Pacific Whale Foundation Workshop on Marine Debris Research
The 2019 Hawai‘i Marine Debris Action Plan Research Workshop takes place on July 25 and 26, with a presentation by Chief Scientist Jens Currie.
The event is hosted by the NOAA Marine Debris Program and the National Institute for Standards and Technology, and the Pacific Whale Foundation is an invited participant.
Pacific Whale Foundation’s research team began studying marine debris in 2013, monitoring, collecting and reporting marine debris found in the ocean and along Maui’s shoreline. They have also provided the science to support legislation that aims to reduce debris and, just this summer, started a RETHINK campaign to help individuals reduce their plastic waste to curb debris at the source. Organizers say this month “marks an important event that could help shape continued research into marine debris.”
The two-day workshop will bring together Hawai‘i-based researchers in the field of Marine Debris to determine the current state of scientific investigation, identify gaps in knowledge, and scope research resources in the state of Hawai‘i. Participants will also be able to update and reassess the priorities of the 2017 HI-MDAP Research Workshop.
PWF leaders say “marine debris threatens coral reef and shoreline ecosystems, while also posing as an entanglement threat to marine life, including endangered Hawaiian monk seals, humpback whales, and the threatened green sea turtles. Additionally, marine debris destroys habitats, introduces non-native species and threatens navigation.” According to the PWF, the Hawaiian archipelago is prone to accumulating marine debris because of its central location in the North Pacific Gyre.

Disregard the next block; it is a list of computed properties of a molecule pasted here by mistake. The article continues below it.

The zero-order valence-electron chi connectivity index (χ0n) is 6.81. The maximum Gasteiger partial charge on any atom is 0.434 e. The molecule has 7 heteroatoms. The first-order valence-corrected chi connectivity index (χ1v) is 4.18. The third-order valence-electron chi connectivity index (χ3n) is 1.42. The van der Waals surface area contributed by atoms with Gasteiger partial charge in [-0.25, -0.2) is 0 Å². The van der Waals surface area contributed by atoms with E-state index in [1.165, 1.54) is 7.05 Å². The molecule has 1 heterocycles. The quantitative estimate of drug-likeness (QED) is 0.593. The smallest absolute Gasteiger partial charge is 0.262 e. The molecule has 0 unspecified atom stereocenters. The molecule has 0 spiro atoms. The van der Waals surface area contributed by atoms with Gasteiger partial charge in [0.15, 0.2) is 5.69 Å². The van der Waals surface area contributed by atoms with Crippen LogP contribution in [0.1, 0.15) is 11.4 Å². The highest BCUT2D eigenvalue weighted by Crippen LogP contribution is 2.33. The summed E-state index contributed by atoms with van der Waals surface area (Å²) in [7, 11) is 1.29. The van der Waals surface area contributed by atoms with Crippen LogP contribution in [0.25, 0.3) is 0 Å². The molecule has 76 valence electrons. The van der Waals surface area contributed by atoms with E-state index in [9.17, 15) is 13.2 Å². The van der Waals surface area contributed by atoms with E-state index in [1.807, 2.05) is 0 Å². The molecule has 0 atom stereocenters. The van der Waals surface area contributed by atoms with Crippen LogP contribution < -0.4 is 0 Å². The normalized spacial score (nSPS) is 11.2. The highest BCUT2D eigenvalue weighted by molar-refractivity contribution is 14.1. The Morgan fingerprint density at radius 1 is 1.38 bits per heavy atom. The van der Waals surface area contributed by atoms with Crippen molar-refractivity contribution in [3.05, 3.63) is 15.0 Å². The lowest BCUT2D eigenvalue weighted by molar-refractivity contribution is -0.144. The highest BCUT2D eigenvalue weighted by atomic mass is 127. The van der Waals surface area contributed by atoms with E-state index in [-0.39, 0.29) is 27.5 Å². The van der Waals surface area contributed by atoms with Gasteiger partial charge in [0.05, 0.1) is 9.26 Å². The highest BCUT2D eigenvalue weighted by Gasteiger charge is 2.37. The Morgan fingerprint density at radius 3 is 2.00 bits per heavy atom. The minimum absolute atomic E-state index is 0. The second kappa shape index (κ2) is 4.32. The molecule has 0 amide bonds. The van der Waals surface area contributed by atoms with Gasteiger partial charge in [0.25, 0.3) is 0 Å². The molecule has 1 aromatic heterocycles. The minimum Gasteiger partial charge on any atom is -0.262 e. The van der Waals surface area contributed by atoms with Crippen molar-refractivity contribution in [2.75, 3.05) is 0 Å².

During the last workshop in 2017, Currie presented general findings based on PWF’s database of debris items, which organization leaders say is at almost 84,000 pieces. This year, he will present findings on a study conducted to determine whether the 2014 ban on cigarettes at Maui beaches and parks had any impact.
A PWF research team collected debris from select sites before and after the ban. Preliminary results show no significant reduction in cigarette butt litter accumulation, which remains the number one debris item found across all survey sites on Maui. PWF researchers suggest this may be due in part because there has been no enforcement of this new law, with zero citations given in the five years since the law went into effect. “If legislation is going to work, it must be enforced and possibly widened to tobacco producers and not just consumers,” PWF representatives said in a press release.
PWF did find however that pushing education and outreach at and near the beach, such as promotion on in-room hotel TVs, pamphlets in rooms and at check-in, and informational signs at the beach results in a reduction of 52 percent of general litter on the beach. These findings and others are being drafted into an upcoming publication that evaluates the effectiveness of policy on debris accumulation in Maui, which PWF will share when complete.
Currie said, “I look forward to attending so we can learn about what others are doing to study marine debris, continue to grow partnerships and collaborations, get feedback on our current research, and work with the marine debris community to determine the full scope of impacts and come up with feasible solutions that work, whether it be through policy, education, or some other means.”
To read more about Pacific Whale Foundation marine debris reduction efforts and how you can be involved, visit pacificwhale.org/conservation.